Hemorrhagic septicemia (HS) is an acute, highly fatal form of pasteurellosis that affects mainly water buffalo, cattle, and bison. It is a World Organization for Animal Health (OIE)–listed animal disease and is considered the most economically important bacterial disease of water buffalo and cattle in tropical areas of Asia, particularly in India and other parts of southeast Asia where water buffalo populations are high. Disease is most devastating to smallholder farmers where husbandry and preventive practices are poor and free-range management is common. HS is also an important disease in Africa and the Middle East, with sporadic outbreaks occurring in southern Europe. The only confirmed outbreaks of HS in the Americas occurred in bison in Yellowstone National Park, most recently from 1965–1967. Natural HS occurs infrequently in pigs, sheep, and goats and has been reported in camels, elephants, rhinoceros, horses, donkeys, yaks, and various species of deer and other wild ruminants.
Etiology of Hemorrhagic Septicemia
Classical hemorrhagic septicemia as defined by the OIE is caused by Pasteurella multocida serotypes B:2 and E:2 (Carter and Heddleston classification system), which correspond to serotypes 6:B and 6:E of the Namioka-Carter classification system. Serotype B:2 has been identified in most areas where the disease is endemic, whereas serotype E:2 has been found only in Africa. Septicemic pasteurellosis that is clinically similar to HS is caused by a wide variety of other P multocida serotypes. Septicemic pasteurellosis has been reported most commonly in wild ruminants and occurs in geographic areas not affected by HS, such as the US, Europe, the UK, Australia, and Canada.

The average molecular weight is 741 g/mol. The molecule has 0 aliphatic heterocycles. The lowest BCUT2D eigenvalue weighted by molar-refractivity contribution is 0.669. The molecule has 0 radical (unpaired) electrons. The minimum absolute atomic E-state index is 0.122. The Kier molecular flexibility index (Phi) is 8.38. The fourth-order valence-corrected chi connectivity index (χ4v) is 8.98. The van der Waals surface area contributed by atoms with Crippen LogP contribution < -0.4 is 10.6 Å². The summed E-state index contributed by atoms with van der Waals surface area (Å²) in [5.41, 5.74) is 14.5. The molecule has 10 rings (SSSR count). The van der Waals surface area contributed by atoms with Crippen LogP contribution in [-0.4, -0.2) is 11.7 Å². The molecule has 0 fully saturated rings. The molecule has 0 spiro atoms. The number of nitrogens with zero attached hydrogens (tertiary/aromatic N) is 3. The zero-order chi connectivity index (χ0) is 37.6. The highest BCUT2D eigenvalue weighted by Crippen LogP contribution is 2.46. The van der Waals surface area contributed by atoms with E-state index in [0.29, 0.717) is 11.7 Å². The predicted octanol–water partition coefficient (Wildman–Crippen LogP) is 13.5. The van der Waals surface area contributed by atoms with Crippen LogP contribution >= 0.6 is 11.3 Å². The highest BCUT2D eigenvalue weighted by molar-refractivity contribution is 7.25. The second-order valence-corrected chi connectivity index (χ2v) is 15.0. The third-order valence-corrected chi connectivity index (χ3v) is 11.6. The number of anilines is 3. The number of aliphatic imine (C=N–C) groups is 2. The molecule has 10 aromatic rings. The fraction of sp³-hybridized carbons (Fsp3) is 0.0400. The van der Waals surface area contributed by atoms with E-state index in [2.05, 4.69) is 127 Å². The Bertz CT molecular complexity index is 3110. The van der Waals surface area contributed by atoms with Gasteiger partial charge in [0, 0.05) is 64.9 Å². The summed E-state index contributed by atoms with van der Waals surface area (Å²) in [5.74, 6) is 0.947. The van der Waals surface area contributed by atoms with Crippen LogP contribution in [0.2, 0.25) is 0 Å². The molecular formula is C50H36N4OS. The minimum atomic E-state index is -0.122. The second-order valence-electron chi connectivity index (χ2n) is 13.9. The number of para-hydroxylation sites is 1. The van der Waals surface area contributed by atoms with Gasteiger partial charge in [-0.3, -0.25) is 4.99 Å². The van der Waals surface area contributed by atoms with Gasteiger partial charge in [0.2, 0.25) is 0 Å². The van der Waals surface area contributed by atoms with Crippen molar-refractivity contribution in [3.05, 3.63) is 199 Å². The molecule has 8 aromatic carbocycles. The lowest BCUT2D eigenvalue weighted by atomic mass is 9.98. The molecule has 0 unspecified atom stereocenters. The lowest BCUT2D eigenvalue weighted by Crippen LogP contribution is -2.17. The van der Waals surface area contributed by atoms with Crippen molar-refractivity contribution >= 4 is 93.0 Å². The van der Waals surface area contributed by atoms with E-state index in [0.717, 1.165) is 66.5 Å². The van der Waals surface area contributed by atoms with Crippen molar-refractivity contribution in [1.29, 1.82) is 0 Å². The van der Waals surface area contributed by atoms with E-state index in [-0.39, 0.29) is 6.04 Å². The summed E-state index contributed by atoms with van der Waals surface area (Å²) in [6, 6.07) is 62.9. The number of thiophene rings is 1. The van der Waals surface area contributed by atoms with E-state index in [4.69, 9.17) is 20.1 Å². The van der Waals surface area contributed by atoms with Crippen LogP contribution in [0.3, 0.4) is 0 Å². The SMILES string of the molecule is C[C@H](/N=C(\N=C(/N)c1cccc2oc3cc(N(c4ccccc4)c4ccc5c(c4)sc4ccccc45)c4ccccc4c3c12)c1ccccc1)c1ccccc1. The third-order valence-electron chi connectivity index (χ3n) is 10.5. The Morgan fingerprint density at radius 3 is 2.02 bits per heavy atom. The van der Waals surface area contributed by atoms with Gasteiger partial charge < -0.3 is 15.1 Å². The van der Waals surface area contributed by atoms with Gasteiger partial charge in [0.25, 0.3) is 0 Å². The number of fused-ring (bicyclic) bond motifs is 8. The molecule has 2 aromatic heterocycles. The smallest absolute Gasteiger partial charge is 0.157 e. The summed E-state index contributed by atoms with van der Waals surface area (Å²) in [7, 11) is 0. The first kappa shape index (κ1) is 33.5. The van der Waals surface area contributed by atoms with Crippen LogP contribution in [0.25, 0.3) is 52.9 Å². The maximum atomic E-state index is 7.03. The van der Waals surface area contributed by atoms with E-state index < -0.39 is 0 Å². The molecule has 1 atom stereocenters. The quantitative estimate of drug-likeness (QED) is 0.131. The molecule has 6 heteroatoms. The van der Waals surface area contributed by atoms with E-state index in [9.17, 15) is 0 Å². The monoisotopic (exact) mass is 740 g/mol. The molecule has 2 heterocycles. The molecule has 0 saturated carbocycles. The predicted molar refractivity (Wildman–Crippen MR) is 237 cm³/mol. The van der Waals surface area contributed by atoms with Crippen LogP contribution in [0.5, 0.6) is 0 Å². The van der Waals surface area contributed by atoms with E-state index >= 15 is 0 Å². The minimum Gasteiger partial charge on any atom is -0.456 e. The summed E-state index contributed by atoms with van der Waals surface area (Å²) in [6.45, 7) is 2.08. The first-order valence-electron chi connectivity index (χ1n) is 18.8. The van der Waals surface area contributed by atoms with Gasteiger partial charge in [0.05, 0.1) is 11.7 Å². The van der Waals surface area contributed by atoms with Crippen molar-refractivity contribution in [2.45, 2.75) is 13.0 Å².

Transmission, Epidemiology, and Pathogenesis of Hemorrhagic Septicemia
It has been estimated that up to 5% of healthy water buffalo and cattle are colonized by small numbers of P multocida serotype B:2 or E:2, which can be shed during periods of stress. Common stressors associated with outbreaks of hemorrhagic septicemia include high temperature and humidity, concurrent infection ( blood parasites Blood Parasites or foot and mouth disease Foot-and-Mouth Disease in Animals Foot-and-mouth disease is one of the world's most economically important viral diseases of livestock. The virus infects cattle, pigs, and sheep and many cloven-hoofed wildlife species. The infection... read more ), poor nutrition, or work stress. Although outbreaks can occur at any time, disease is most prevalent during the rainy season. Increased outbreaks associated with high rainfall are most likely due to the multiple stressors present during this time and the moist conditions, which prolong the survival time of the organism in the environment.